Digging is one of many natural behaviors that dogs would perform in the wild. In this case, it is important because they will dig up den space for their pups and to hide food from other predators. So, when a dog digs, it is because of a deep-seeded need to do so.
Most often, dogs enjoy it, and at times, they can become obsessive. Digging itself is not harmful to your dog and in some cases it can be therapeutic for them, if properly channeled.
Unfortunately, whether your dog is getting a great deal of enjoyment out of digging or not, he is likely destroying your flower garden or your backyard in the process. So, you’ll want to find a good balance that will minimize the digging behavior without stifling your dog’s desire to play and use up energy.
It is clear from this video that this dog is really enjoying digging a hole but it is also clear that he knows that he probably shouldn’t be doing that.
The way he tries to cover up his handy work is hilarious. post a comment if you have had similar experiences with your “best friend”.
The first thing to do is determine why your dog is digging. In many cases, digging is a result of excess energy and boredom ¾ a messy combination in many dog breeds.
Common family dog breeds, such as Labradors and Retrievers, will often be full of excess energy. If they are not walked and played with often enough or if they are locked up in the backyard without anyone to keep them busy, they may turn to digging as an outlet for that excess energy. Dogs don’t watch TV or read books when they’re bored; they tend to destroy things, channeling their instincts into something they enjoy.
Breaking the Habit
Before attempting to change your dog’s behavior, first spend some time determining what you can do to minimize the causes. Find more time to walk your dog, spend some time in the backyard exercising with him, and make sure you are attending his needs at all times. If you toss your dog in the backyard all day and leave him be, don’t expect to find a pristine lawn when you return.
Next, protect any areas you don’t want dug up. You can cover the areas that your dog likes to dig with something they cannot dig through, such as rocks or tarps. Your dog wants soft dirt to dig up, so if you can minimize the areas that he can access, you’ll be able to cut him off easier. Another good trick is to sprinkle natural dog repellents, such as red pepper flakes, pennyroyal oil or citronella, all readily available.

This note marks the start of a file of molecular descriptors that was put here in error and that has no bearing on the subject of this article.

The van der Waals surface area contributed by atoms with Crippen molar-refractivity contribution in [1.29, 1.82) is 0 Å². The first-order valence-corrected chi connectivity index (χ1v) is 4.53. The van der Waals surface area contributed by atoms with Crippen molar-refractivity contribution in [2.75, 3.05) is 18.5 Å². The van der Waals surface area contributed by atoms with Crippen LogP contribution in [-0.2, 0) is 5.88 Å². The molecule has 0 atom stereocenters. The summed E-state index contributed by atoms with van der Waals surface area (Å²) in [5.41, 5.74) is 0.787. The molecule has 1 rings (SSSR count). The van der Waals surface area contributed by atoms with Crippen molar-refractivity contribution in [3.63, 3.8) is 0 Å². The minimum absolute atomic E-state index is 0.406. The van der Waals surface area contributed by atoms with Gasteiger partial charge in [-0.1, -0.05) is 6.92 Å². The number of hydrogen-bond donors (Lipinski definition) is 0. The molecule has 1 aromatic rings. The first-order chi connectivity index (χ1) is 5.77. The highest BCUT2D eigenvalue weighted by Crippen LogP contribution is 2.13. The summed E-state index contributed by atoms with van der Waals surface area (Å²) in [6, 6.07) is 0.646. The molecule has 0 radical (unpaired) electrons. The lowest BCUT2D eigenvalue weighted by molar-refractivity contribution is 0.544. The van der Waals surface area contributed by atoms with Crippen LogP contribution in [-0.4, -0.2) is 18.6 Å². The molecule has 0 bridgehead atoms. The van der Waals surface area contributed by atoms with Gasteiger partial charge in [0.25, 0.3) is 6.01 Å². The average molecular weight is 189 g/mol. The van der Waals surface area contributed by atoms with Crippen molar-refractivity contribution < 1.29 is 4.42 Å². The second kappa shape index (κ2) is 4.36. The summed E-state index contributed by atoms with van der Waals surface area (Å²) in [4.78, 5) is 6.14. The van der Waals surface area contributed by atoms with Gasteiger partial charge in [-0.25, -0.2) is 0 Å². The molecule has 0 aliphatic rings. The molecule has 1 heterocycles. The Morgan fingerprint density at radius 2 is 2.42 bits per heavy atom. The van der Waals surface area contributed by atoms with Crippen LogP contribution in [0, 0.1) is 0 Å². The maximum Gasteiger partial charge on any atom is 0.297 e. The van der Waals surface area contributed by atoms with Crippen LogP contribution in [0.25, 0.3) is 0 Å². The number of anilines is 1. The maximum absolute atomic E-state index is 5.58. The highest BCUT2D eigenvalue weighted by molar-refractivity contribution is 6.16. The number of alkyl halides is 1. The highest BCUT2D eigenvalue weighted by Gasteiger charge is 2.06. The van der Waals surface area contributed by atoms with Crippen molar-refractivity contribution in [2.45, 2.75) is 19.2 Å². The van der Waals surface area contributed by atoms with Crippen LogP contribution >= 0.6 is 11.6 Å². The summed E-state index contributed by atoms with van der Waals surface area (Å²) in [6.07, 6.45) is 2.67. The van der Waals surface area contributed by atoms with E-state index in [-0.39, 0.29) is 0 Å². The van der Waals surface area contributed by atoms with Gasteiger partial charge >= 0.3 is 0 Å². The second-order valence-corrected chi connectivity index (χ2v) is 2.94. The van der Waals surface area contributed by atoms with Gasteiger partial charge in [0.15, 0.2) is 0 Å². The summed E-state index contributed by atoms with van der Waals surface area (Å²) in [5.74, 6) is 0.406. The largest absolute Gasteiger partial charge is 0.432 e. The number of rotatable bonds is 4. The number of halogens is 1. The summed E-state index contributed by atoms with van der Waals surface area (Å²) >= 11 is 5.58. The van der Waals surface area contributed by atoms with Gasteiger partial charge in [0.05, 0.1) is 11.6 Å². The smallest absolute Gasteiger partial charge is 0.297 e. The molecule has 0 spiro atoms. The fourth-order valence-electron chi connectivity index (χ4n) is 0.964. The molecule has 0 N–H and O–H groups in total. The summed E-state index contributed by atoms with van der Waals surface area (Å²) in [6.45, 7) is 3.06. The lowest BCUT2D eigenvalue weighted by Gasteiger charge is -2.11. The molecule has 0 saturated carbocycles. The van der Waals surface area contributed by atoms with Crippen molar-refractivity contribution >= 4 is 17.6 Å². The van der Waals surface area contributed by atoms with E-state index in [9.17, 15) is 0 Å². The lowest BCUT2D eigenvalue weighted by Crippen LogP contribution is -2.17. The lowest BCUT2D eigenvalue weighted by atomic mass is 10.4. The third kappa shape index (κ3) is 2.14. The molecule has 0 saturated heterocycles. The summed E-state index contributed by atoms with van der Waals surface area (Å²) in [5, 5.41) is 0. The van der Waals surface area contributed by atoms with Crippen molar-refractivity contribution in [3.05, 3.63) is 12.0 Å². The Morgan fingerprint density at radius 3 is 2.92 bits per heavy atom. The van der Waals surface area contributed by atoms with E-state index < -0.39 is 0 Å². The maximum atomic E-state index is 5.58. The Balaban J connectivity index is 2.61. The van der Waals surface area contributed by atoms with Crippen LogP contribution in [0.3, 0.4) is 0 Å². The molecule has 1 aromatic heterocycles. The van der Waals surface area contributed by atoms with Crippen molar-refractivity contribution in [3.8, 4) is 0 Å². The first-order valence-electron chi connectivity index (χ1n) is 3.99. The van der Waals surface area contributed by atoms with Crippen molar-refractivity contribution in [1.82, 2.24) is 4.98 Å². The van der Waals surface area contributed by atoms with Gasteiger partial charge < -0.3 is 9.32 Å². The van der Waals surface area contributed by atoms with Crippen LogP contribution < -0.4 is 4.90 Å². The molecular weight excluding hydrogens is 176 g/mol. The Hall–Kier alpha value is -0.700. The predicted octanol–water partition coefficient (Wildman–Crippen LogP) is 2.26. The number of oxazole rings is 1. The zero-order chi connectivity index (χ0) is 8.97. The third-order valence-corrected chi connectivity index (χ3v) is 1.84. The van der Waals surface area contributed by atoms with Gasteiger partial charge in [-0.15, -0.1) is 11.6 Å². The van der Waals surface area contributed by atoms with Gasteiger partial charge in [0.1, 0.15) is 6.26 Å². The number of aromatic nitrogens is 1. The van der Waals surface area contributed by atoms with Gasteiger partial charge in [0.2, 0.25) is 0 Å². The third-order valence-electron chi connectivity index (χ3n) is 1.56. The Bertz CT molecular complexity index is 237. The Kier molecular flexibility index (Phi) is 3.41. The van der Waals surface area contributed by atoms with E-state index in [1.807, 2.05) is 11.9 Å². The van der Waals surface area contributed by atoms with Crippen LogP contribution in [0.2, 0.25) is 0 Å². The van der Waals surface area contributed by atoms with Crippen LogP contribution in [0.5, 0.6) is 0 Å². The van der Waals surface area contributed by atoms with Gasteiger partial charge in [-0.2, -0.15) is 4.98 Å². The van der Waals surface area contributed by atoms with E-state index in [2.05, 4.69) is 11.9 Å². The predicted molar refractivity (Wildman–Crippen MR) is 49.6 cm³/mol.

Finally, you need to give your dog something solid to think about other than the destructive behaviors he has picked up. For many high-energy dogs, simple training or obedience school can help with this. Because you’re giving your dog commands he needs to think about, you are replacing the urges and desires he has to dig with constructive actions that you can control.
Finally, if you really must leave your dog in a place where he can dig excessively, provide him with a toy or an alternative way to burn off that excess energy. Toys, bones or a second dog with which to play are all good ways to reduce the excess energy that gets unleashed on your poor peonies.
Creating a Special Digging Space
Another trick that works well for many dog owners is to provide the dog with a dedicated digging area that he is allowed to play in. Take a kiddy pool and fill it with dirt, possibly even with dog treats buried in the dirt.
Then, when your dog wants to dig, let him dig there. If you find him digging in your lawn at all, simply clap your hands and attain his attention. By doing this, you can claim the backyard as your space and tell your dog that he is not permitted to dig in it, but that he has his own space in the kiddy pool.